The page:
November is Alzheimer’s Awareness Month, a special time dedicated to helping people understand the disease and support individuals and families who are struggling with this diagnosis. It also reminds everyone that physicians and the scientific community are continuously working towards discovering effective treatment options and ways to slow or stop this devastating disease.
Alzheimer’s disease (AD) affects an individual’s memory, thinking and language skills with symptoms ranging from changes in mood and personality to confusion on time and place and asking the same question repeatedly. As AD progresses, individuals can become delusionary, mistake a person for someone else and even struggle with completing basic abilities such as eating and walking.
There are approximately 6.2 million Americans living with AD. This is not to be confused with:
1) Dementia; AD is the most common cause of dementia, a general term for cognitive and memory loss serious enough to interfere with a person’s daily life. AD accounts for 60-80% of dementia cases.
2) Mild Cognitive Impairment (MCI): which might cause memory problems and may progress to dementia or AD over time.
According to the Alzheimer’s Association, 27% of Americans between ages 65 and 74 have AD. Data shows the prevalence increases to 35.7% in those 85 and older.
More than half of AD patients also have other pathologies of dementia, further complicating the diagnostic process. Currently there is no known cure, but strides in diagnostics, research and drug commercialization are underway that will hopefully lead to valuable treatments for this fatal condition.
Importance of an Early Diagnosis
An early and accurate diagnosis can have important benefits not only for individuals living with AD, but also their families and their caregivers. By diagnosing AD early in the disease trajectory, everyone who is impacted has more time to make informed decisions about:
- Optimizing time spent with loved ones
- Helping to finalize legal and financial plans
- Introducing lifestyle changes such as addressing high blood pressure, smoking cessation, getting regular physical and mental exercise and changing one’s diet.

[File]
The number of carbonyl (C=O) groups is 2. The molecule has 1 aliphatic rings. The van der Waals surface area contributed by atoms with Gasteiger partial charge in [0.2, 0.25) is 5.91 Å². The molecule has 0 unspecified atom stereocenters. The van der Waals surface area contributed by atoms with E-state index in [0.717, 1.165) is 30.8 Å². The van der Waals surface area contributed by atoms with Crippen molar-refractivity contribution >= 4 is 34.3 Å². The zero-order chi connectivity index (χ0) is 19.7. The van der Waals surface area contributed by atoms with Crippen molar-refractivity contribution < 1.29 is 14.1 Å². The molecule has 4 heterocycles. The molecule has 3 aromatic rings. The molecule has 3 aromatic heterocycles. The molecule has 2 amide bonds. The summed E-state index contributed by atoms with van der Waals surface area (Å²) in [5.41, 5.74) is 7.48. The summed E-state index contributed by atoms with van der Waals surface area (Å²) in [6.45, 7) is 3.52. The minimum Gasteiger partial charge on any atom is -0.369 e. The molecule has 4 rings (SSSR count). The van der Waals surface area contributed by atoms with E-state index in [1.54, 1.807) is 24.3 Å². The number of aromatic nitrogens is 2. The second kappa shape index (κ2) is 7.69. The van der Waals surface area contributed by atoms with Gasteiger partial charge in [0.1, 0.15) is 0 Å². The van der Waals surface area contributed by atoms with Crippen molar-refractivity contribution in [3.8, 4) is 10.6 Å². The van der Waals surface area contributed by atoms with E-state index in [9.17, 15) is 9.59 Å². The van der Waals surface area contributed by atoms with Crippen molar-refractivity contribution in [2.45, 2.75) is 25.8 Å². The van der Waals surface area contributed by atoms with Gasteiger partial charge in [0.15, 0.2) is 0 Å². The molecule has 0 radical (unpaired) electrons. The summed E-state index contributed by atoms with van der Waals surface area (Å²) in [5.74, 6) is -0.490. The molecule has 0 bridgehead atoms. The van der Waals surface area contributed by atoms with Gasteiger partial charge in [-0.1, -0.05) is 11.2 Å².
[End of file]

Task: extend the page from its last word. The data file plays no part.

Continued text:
An early diagnosis also provides emotional benefits, lessening anxieties and questions about the onset of certain symptoms and easing the minds of both the patient and family.
Once the diagnosis is reached, therapeutic intervention can be provided. It also provides a runway to accessing resources or participating in research studies. Equally important, an early diagnosis may help to reduce medical and long-term care costs.
According to the Alzheimer’s Association, there are factors that play a part in developing AD, including:
- Age– Currently, age is still the top risk factor for developing AD, though it is not a normal part of aging. Individuals with AD are typically 65 years or older. At this age the risk of AD doubles every five years. After age 85, around one third of the older population experiences AD.
- Family History– If a family member has AD, it is more likely a patient will develop it as well.
- Genetics– It is not guaranteed that people develop AD if their family member has it, but there is an increased risk. It was discovered that less than 1% of AD cases were the product of deterministic genes.
- Other factors– Outside of age, family history and genetics, there seem to be other environmental and lifestyle factors that could contribute towards the risk of developing AD.
- Head trauma- People should keep the head as safe as possible no matter what age they are by using seatbelts, helmets and maintaining a “fall proof” home to avoid brain injuries.
- Declining heart health- When damage occurs to the heart through conditions such as high blood pressure, diabetes and high cholesterol, it could increase chances of developing AD or vascular dementia.
- Substance use- Some measures to live a healthy life are to be socially active, eat a healthy diet, exercise regularly and avoid tobacco use and excessive alcohol.
Current Diagnostic Pathways